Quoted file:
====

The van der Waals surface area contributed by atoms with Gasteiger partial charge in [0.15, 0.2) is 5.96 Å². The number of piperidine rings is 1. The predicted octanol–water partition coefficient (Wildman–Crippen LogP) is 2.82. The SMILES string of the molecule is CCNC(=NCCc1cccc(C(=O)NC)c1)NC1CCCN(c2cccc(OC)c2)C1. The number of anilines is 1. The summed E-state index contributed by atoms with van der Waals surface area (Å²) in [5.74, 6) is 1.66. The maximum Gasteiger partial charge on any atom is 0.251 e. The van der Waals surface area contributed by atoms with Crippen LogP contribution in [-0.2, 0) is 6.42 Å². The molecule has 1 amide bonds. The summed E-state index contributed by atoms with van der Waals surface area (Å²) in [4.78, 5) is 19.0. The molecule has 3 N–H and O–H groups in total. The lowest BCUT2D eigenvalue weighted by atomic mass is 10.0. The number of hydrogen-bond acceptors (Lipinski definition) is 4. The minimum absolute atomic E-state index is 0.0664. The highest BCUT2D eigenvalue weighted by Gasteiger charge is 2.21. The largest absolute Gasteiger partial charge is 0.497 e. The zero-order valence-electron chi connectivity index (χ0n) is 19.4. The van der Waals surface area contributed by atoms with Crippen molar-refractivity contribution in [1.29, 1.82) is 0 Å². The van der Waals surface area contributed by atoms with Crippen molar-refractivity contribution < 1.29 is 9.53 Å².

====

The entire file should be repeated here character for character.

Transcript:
The van der Waals surface area contributed by atoms with Gasteiger partial charge in [0.15, 0.2) is 5.96 Å². The number of piperidine rings is 1. The predicted octanol–water partition coefficient (Wildman–Crippen LogP) is 2.82. The SMILES string of the molecule is CCNC(=NCCc1cccc(C(=O)NC)c1)NC1CCCN(c2cccc(OC)c2)C1. The number of anilines is 1. The summed E-state index contributed by atoms with van der Waals surface area (Å²) in [5.74, 6) is 1.66. The maximum Gasteiger partial charge on any atom is 0.251 e. The van der Waals surface area contributed by atoms with Crippen LogP contribution in [-0.2, 0) is 6.42 Å². The molecule has 1 amide bonds. The summed E-state index contributed by atoms with van der Waals surface area (Å²) in [4.78, 5) is 19.0. The molecule has 3 N–H and O–H groups in total. The lowest BCUT2D eigenvalue weighted by atomic mass is 10.0. The number of hydrogen-bond acceptors (Lipinski definition) is 4. The minimum absolute atomic E-state index is 0.0664. The highest BCUT2D eigenvalue weighted by Gasteiger charge is 2.21. The largest absolute Gasteiger partial charge is 0.497 e. The zero-order valence-electron chi connectivity index (χ0n) is 19.4. The van der Waals surface area contributed by atoms with Crippen molar-refractivity contribution in [1.29, 1.82) is 0 Å². The van der Waals surface area contributed by atoms with Crippen molar-refractivity contribution < 1.29 is 9.53 Å².